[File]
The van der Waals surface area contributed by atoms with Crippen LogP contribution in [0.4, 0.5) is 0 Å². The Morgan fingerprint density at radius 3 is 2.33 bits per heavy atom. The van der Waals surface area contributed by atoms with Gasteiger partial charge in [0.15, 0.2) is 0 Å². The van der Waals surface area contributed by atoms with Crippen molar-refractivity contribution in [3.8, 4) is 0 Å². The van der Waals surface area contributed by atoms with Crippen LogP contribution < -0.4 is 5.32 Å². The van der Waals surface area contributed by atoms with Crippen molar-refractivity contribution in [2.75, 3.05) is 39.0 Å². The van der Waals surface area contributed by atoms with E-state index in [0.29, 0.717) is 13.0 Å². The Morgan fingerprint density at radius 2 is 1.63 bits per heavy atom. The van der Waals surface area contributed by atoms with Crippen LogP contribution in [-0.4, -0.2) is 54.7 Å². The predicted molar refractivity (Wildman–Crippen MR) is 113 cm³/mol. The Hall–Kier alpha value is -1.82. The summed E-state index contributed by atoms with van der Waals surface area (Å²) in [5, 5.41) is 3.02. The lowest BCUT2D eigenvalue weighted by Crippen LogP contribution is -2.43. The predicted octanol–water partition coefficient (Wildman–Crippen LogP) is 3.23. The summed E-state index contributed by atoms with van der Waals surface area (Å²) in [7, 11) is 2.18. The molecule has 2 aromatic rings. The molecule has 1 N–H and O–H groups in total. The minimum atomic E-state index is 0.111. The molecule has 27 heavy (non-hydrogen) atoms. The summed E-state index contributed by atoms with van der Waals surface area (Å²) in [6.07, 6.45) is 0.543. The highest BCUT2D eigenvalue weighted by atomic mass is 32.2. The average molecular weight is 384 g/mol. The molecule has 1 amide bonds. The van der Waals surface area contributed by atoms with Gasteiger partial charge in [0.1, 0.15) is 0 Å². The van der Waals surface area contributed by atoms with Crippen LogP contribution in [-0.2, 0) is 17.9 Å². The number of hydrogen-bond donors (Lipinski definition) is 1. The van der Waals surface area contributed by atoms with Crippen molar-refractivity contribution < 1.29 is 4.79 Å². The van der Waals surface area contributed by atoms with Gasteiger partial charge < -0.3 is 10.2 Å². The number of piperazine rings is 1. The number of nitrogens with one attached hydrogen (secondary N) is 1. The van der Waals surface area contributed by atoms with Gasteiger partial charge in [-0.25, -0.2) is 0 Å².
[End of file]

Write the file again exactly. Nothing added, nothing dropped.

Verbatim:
The van der Waals surface area contributed by atoms with Crippen LogP contribution in [0.4, 0.5) is 0 Å². The Morgan fingerprint density at radius 3 is 2.33 bits per heavy atom. The van der Waals surface area contributed by atoms with Gasteiger partial charge in [0.15, 0.2) is 0 Å². The van der Waals surface area contributed by atoms with Crippen molar-refractivity contribution in [3.8, 4) is 0 Å². The van der Waals surface area contributed by atoms with Crippen LogP contribution < -0.4 is 5.32 Å². The van der Waals surface area contributed by atoms with Crippen molar-refractivity contribution in [2.75, 3.05) is 39.0 Å². The van der Waals surface area contributed by atoms with E-state index in [0.29, 0.717) is 13.0 Å². The Morgan fingerprint density at radius 2 is 1.63 bits per heavy atom. The van der Waals surface area contributed by atoms with Crippen LogP contribution in [-0.4, -0.2) is 54.7 Å². The predicted molar refractivity (Wildman–Crippen MR) is 113 cm³/mol. The Hall–Kier alpha value is -1.82. The summed E-state index contributed by atoms with van der Waals surface area (Å²) in [5, 5.41) is 3.02. The lowest BCUT2D eigenvalue weighted by Crippen LogP contribution is -2.43. The predicted octanol–water partition coefficient (Wildman–Crippen LogP) is 3.23. The summed E-state index contributed by atoms with van der Waals surface area (Å²) in [7, 11) is 2.18. The molecule has 2 aromatic rings. The molecule has 1 N–H and O–H groups in total. The minimum atomic E-state index is 0.111. The molecule has 27 heavy (non-hydrogen) atoms. The summed E-state index contributed by atoms with van der Waals surface area (Å²) in [6.07, 6.45) is 0.543. The highest BCUT2D eigenvalue weighted by atomic mass is 32.2. The average molecular weight is 384 g/mol. The molecule has 1 amide bonds. The van der Waals surface area contributed by atoms with Gasteiger partial charge in [0.1, 0.15) is 0 Å². The van der Waals surface area contributed by atoms with Crippen LogP contribution in [-0.2, 0) is 17.9 Å². The number of hydrogen-bond donors (Lipinski definition) is 1. The van der Waals surface area contributed by atoms with Crippen molar-refractivity contribution < 1.29 is 4.79 Å². The van der Waals surface area contributed by atoms with Gasteiger partial charge < -0.3 is 10.2 Å². The number of piperazine rings is 1. The number of nitrogens with one attached hydrogen (secondary N) is 1. The van der Waals surface area contributed by atoms with Gasteiger partial charge in [-0.25, -0.2) is 0 Å².